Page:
Yojana Sharma reports on the continuing indefinite closure of a nation's schools
A month after the official start of term, Burma's schools are still closed following a decree by the country's military rulers.
The school year normally begins in early June after holidays from March to May. But not this year. The countrywide reopening of high schools has been postponed without explanation, leaving parents worried about their children's education. Opposition activists have warned that the future of the country - renamed Myanmar by the junta - is in jeopardy.
"How on earth is poor Burma ever going to prosper in a very competitive world if the schools are closed," said Mr U Tin Oo, vice-chairman of the opposition National League for Democracy. Aung San Sui Kyi, Nobel laureate and the league's leader, remains under house arrest.
Officials will not give a date; they simply say schools will reopen "when appropriate". The time, however, is seen as being politically sensitive. There are a number of major anniversaries looming, including that of the 1988 coup which brought the junta to power.
In the pro-democracy crackdown that followed students were killed, many were arrested and others fled into exile. The military blew up the students' union building on the Rangoon campus and the universities were closed for the next three years.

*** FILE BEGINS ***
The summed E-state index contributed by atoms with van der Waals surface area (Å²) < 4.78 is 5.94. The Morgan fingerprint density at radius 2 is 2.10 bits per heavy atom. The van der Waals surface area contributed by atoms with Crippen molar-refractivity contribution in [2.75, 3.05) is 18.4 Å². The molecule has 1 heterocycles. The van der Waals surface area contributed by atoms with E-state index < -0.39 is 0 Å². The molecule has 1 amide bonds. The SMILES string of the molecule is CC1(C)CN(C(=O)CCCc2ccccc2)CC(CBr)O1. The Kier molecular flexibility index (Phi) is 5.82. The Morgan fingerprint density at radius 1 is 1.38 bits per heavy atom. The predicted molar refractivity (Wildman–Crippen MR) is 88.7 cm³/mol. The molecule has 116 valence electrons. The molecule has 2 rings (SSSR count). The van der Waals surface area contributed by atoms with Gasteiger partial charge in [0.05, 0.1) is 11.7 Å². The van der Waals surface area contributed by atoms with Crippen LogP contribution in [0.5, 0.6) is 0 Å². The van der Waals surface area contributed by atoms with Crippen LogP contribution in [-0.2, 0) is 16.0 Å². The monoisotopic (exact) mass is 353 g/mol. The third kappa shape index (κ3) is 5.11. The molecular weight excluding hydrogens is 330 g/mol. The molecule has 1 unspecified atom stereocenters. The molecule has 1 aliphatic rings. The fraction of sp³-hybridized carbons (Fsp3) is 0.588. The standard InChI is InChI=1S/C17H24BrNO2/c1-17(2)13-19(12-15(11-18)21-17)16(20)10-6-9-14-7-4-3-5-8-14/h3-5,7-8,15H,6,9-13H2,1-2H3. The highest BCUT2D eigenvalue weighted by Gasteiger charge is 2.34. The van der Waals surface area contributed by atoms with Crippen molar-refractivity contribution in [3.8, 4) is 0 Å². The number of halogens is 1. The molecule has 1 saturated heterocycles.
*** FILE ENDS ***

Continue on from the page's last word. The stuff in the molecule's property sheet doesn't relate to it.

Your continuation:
The universities were shut down again last December when hundreds of students protested against the military authorities, the first such demonstrations since the 1988 uprising. No one knows when they will reopen.
Fear of demonstrations is thought to have led to the order for schools to stay shut. Schoolchildren protested alongside their university siblings in 1988 and were said to be among the most daring, front-line participants.
Those 15 and 16-year-olds, veterans of the 1988 protests, are now university students. They are said to be behind the most recent unrest regarded by the junta as highly organised and involving several universities.
The authorities fear a new generation of militant schoolchildren joining forces with the university students, thereby creating a future generation of dissidents.
Educationists say it is a gross over-reaction to close schools. "It is really quite shocking that the military will put the country's future in jeopardy because it's afraid of some criticism," said Mr U Tin Oo.
Some believe the State Law and Order Restoration Council, as the regime is known, wants to avoid having to get even tougher with dissidents. Another crackdown would draw attention once again to its dismal human rights record when it is poised to join the Association of South East Asian Nations.
A number of Asian countries oppose its joining because of its rights record, and ASEAN itself wants to avoid any major controversy during Burma's induction this month. ASEAN is a trading block including Singapore, Thailand, Indonesia, Malaysia, Brunei, the Philippines and Vietnam.
However, some Burmese activists say that the country's joining of the powerful Asian trading block will only emphasise Burma's backwardness. They say that there should be greater stress on education rather than a willingness to shut down schools and universities because of a perceived threat of dissent.